Beliefs, identity and faith practices of child churchgoers
How much does church shape a child? How important is church in a child’s life? How do children view and experience Christianity, God and their church?
In the 2016 NCLS Child Survey, we looked at attitudes to Christianity and the church from the perspective of around 10,000 church-attending children aged 8-14. We investigated their beliefs, identity and practices. Plus, we asked them about their family’s engagement with faith matters, as well as adults who provide good examples of faith.
Most of the children questioned hold positive views, in that at least eight out of 10 agree or agree strongly with a series of positive statements regarding Christianity and the church.
Around nine in ten children surveyed say they know that Jesus Helps Me, and that God Means a Lot to Me and God Helps Me Lead a Better Life. These affirmations suggest that churchgoing children are experiencing a high level of meaning and reliance on God in such statements.
Some eighty-six percent of children also affirmed the statement I Know Jesus is Very Close to Me, showing an awareness of the presence of God in their lives.
Christian practices of Bible reading and prayer are both also strongly present in the values of child churchgoers, with around eight in ten saying The Bible is Helpful to My Life, and Prayer Helps Me. Only four percent in this group say Going to Church is a Waste of Time.
However, while these results are very strong, some of these positive views decline with age. Results show that from the age of about 10 the sharpest decline occurs. The statement I Know Jesus is Very Close to Me shows the greatest decline as children get older.
A picture painted by the 2016 NCLS shows that children possess an active and positive spiritual life. Around nine out of 10 children say they believe in God, while around one in ten are not sure if God exists. Only 1% indicate that they do not believe there is a God.
Most children who attended church would call themselves Christian (83%). Only 15% are not sure and 2% said they would not identify as Christian.
The Children’s 2016 NCLS included a range of questions about spiritual practices, as shown below.
The practices with the highest proportion of children who often do them are saying thank you to God or Jesus (62%); saying sorry to God or Jesus (52%); and asking God or Jesus to help others (52%). These results suggest that gratitude, repentance and intercession are amongst the top ways children relate to God in prayer.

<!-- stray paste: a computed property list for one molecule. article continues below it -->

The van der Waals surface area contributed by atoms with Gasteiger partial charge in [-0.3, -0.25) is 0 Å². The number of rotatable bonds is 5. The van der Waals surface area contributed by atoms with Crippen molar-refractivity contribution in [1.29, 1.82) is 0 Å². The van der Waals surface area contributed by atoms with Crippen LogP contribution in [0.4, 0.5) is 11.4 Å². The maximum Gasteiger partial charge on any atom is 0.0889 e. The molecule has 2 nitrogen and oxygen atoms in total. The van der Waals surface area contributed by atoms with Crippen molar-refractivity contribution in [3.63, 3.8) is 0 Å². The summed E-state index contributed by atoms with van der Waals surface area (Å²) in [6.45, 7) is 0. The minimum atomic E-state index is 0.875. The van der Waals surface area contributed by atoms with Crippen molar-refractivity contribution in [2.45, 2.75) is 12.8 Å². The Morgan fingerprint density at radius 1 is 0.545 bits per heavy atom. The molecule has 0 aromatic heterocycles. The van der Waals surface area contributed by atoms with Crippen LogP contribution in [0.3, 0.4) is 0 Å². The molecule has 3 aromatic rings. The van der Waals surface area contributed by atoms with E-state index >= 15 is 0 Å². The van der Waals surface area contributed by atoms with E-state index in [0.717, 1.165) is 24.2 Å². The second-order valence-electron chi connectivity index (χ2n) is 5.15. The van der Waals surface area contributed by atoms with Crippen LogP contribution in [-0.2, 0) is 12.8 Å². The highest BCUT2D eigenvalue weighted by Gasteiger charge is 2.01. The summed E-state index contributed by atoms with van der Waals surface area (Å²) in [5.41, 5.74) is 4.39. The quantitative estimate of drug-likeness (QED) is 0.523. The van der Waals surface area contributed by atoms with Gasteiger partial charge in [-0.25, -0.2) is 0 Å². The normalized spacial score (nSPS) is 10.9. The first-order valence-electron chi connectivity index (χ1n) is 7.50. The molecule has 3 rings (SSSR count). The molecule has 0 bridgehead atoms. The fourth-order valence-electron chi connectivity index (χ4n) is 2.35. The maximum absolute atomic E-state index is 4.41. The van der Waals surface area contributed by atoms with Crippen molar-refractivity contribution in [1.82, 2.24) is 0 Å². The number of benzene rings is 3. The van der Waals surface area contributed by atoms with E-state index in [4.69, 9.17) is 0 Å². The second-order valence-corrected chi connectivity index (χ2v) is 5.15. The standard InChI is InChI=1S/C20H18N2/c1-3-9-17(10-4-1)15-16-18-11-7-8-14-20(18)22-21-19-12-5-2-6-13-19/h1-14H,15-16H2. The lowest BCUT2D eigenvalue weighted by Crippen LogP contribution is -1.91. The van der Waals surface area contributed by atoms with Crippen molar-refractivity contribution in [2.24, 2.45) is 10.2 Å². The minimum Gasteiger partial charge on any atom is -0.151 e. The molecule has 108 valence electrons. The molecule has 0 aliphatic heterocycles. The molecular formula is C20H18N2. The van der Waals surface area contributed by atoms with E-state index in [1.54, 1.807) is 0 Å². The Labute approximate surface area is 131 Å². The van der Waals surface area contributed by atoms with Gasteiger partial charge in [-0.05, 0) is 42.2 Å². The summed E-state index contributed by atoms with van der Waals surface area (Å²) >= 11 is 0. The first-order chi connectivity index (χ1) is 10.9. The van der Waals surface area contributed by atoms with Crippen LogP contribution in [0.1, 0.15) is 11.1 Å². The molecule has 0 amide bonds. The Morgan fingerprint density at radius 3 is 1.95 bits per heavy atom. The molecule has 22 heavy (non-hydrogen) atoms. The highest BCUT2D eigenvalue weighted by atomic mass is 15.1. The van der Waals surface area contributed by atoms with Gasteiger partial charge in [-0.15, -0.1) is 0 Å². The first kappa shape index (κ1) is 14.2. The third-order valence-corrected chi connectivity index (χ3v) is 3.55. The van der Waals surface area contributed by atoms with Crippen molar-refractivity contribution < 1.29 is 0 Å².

Those surveyed were asked whether they had received their first Holy Communion or Lord’s Supper and if they had been baptised.
Around six in 10 children say they have received the Lord's Supper, with almost one-quarter saying they have not. However, 15% are not sure. Over half of children surveyed say they have been baptised, while over a third have not.
The majority of churchgoing children say both their parents attend church a lot (69%). Some 8% percent say their parents do not attend church a lot. Further, if only one parent comes to church, it is more likely to be the mother (19%) rather than the father (4%).
Children surveyed were asked a range of questions about their perception of the level of engagement of their family.
The most frequent activity reported in families is Reading the Bible or Praying (60%). Also prominent is Discussions about God or Christian Faith with just over one-third often taking this action. What they learned at Church occurs in family conversations sometimes or often for almost all child respondents.
Most children sometimes had a family member talk with them about Doubts or Worries about Christian faith. However, about a third never broached the subject.
The person most commonly identified when asked about good examples of people who follow Jesus is Mum (87%) and then Dad (75%). Grandparents play an important role for around two thirds of children (65%). Siblings are also on the list (47%), as are Other Family Adults such as step-parent, aunties and uncles (46%).
Children were also asked about non-family adults who were good examples of people who follow Jesus. Eight out of 10 identify their local minister/pastor, and seven out of ten say both Sunday School teachers and other adults at church provide good examples for them.
The research also reveals the importance of youth leaders (59%), school teachers or other school staff (54%) for around half of churchgoing children.
Evidently, prayerful practices, especially those with attitudes of thanksgiving, intercession for others and personal confession, are quite strong amongst child churchgoers.
Mothers and fathers continue to be central in the faith development of their children. As churches seek to support families, this crucial role of parenting remains apparent. Interestingly, Sunday School teachers, other adults at church and ministers and pastors also form a secondary support network, leaving a positive impression on children as examples of faith.
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Powell, R. (2020). Views and experiences of children in churches, Occasional Paper 42. Sydney, Australia: NCLS Research.
Builders and Boomers: a bridge from faithful tradition to contemporary choice